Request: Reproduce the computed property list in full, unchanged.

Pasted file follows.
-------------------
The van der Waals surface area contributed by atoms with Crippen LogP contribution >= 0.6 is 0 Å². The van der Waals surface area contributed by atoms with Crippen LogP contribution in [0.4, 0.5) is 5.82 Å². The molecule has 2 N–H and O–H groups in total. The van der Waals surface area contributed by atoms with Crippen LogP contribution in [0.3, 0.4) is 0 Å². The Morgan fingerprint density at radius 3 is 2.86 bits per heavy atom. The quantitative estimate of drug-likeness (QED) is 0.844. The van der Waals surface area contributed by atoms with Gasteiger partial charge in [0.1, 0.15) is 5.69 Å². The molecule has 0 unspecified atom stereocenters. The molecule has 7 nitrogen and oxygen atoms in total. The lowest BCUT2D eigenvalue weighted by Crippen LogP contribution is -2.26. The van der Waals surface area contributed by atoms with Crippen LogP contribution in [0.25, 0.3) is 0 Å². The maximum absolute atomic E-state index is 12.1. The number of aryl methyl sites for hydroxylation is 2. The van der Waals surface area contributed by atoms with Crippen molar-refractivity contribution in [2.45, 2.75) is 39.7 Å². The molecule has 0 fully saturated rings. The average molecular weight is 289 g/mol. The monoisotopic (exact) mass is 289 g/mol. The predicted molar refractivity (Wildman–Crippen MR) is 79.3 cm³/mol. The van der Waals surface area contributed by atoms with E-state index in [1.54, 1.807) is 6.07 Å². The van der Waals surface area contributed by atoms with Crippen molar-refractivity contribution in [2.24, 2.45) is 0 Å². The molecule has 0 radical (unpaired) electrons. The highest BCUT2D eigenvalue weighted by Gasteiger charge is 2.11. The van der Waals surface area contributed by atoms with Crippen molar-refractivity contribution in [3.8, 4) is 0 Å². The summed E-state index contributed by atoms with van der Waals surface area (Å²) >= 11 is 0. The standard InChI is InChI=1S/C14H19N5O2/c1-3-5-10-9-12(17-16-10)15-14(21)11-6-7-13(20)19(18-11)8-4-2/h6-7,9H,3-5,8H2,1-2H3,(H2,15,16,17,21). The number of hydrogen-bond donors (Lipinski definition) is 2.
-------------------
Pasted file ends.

The van der Waals surface area contributed by atoms with Crippen LogP contribution >= 0.6 is 0 Å². The van der Waals surface area contributed by atoms with Crippen LogP contribution in [0.4, 0.5) is 5.82 Å². The molecule has 2 N–H and O–H groups in total. The van der Waals surface area contributed by atoms with Crippen LogP contribution in [0.3, 0.4) is 0 Å². The Morgan fingerprint density at radius 3 is 2.86 bits per heavy atom. The quantitative estimate of drug-likeness (QED) is 0.844. The van der Waals surface area contributed by atoms with Gasteiger partial charge in [0.1, 0.15) is 5.69 Å². The molecule has 0 unspecified atom stereocenters. The molecule has 7 nitrogen and oxygen atoms in total. The lowest BCUT2D eigenvalue weighted by Crippen LogP contribution is -2.26. The van der Waals surface area contributed by atoms with Crippen LogP contribution in [0.25, 0.3) is 0 Å². The maximum absolute atomic E-state index is 12.1. The number of aryl methyl sites for hydroxylation is 2. The van der Waals surface area contributed by atoms with Crippen molar-refractivity contribution in [2.45, 2.75) is 39.7 Å². The molecule has 0 fully saturated rings. The average molecular weight is 289 g/mol. The monoisotopic (exact) mass is 289 g/mol. The predicted molar refractivity (Wildman–Crippen MR) is 79.3 cm³/mol. The van der Waals surface area contributed by atoms with E-state index in [1.54, 1.807) is 6.07 Å². The van der Waals surface area contributed by atoms with Crippen molar-refractivity contribution in [2.24, 2.45) is 0 Å². The molecule has 0 radical (unpaired) electrons. The highest BCUT2D eigenvalue weighted by Gasteiger charge is 2.11. The van der Waals surface area contributed by atoms with Crippen molar-refractivity contribution in [3.8, 4) is 0 Å². The summed E-state index contributed by atoms with van der Waals surface area (Å²) >= 11 is 0. The standard InChI is InChI=1S/C14H19N5O2/c1-3-5-10-9-12(17-16-10)15-14(21)11-6-7-13(20)19(18-11)8-4-2/h6-7,9H,3-5,8H2,1-2H3,(H2,15,16,17,21). The number of hydrogen-bond donors (Lipinski definition) is 2.